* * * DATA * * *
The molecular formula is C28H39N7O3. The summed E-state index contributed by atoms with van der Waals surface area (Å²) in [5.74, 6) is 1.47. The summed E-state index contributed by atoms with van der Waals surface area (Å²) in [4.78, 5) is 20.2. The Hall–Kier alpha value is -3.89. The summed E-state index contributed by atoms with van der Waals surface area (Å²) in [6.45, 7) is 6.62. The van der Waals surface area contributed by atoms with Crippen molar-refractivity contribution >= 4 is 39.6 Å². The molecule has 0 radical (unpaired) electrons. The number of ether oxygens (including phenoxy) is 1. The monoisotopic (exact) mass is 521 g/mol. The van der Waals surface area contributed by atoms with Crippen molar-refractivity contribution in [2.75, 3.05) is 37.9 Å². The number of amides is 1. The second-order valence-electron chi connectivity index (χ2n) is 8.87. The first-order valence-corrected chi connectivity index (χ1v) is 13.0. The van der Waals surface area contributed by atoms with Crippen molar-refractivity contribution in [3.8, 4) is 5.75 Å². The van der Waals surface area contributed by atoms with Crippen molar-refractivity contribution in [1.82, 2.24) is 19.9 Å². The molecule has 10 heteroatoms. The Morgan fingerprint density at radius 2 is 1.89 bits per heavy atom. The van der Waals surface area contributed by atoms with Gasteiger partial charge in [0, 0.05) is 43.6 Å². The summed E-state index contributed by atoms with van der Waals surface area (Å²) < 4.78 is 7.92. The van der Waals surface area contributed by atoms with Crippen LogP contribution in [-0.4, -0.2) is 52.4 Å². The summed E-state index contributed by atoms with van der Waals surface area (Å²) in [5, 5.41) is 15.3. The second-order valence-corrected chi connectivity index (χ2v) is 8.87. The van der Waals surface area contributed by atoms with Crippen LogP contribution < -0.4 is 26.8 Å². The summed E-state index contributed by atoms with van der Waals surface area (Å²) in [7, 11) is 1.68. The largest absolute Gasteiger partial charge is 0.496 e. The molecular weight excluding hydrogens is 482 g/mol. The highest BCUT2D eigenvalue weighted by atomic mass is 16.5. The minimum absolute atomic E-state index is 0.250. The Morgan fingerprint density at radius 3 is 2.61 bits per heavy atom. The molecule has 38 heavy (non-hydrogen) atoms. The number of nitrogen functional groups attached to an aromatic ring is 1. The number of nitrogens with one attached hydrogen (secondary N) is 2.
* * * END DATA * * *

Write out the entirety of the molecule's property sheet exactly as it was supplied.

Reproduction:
The molecular formula is C28H39N7O3. The summed E-state index contributed by atoms with van der Waals surface area (Å²) in [5.74, 6) is 1.47. The summed E-state index contributed by atoms with van der Waals surface area (Å²) in [4.78, 5) is 20.2. The Hall–Kier alpha value is -3.89. The summed E-state index contributed by atoms with van der Waals surface area (Å²) in [6.45, 7) is 6.62. The van der Waals surface area contributed by atoms with Crippen molar-refractivity contribution >= 4 is 39.6 Å². The molecule has 0 radical (unpaired) electrons. The number of ether oxygens (including phenoxy) is 1. The monoisotopic (exact) mass is 521 g/mol. The van der Waals surface area contributed by atoms with Crippen molar-refractivity contribution in [2.75, 3.05) is 37.9 Å². The number of amides is 1. The second-order valence-electron chi connectivity index (χ2n) is 8.87. The first-order valence-corrected chi connectivity index (χ1v) is 13.0. The van der Waals surface area contributed by atoms with Crippen molar-refractivity contribution in [3.8, 4) is 5.75 Å². The van der Waals surface area contributed by atoms with Crippen molar-refractivity contribution in [1.82, 2.24) is 19.9 Å². The molecule has 10 heteroatoms. The Morgan fingerprint density at radius 2 is 1.89 bits per heavy atom. The van der Waals surface area contributed by atoms with Gasteiger partial charge in [0, 0.05) is 43.6 Å². The summed E-state index contributed by atoms with van der Waals surface area (Å²) < 4.78 is 7.92. The van der Waals surface area contributed by atoms with Crippen LogP contribution in [-0.4, -0.2) is 52.4 Å². The summed E-state index contributed by atoms with van der Waals surface area (Å²) in [5, 5.41) is 15.3. The second-order valence-corrected chi connectivity index (χ2v) is 8.87. The van der Waals surface area contributed by atoms with Crippen LogP contribution < -0.4 is 26.8 Å². The summed E-state index contributed by atoms with van der Waals surface area (Å²) in [7, 11) is 1.68. The largest absolute Gasteiger partial charge is 0.496 e. The molecular weight excluding hydrogens is 482 g/mol. The highest BCUT2D eigenvalue weighted by atomic mass is 16.5. The minimum absolute atomic E-state index is 0.250. The Morgan fingerprint density at radius 3 is 2.61 bits per heavy atom. The molecule has 38 heavy (non-hydrogen) atoms. The number of nitrogen functional groups attached to an aromatic ring is 1. The number of nitrogens with one attached hydrogen (secondary N) is 2.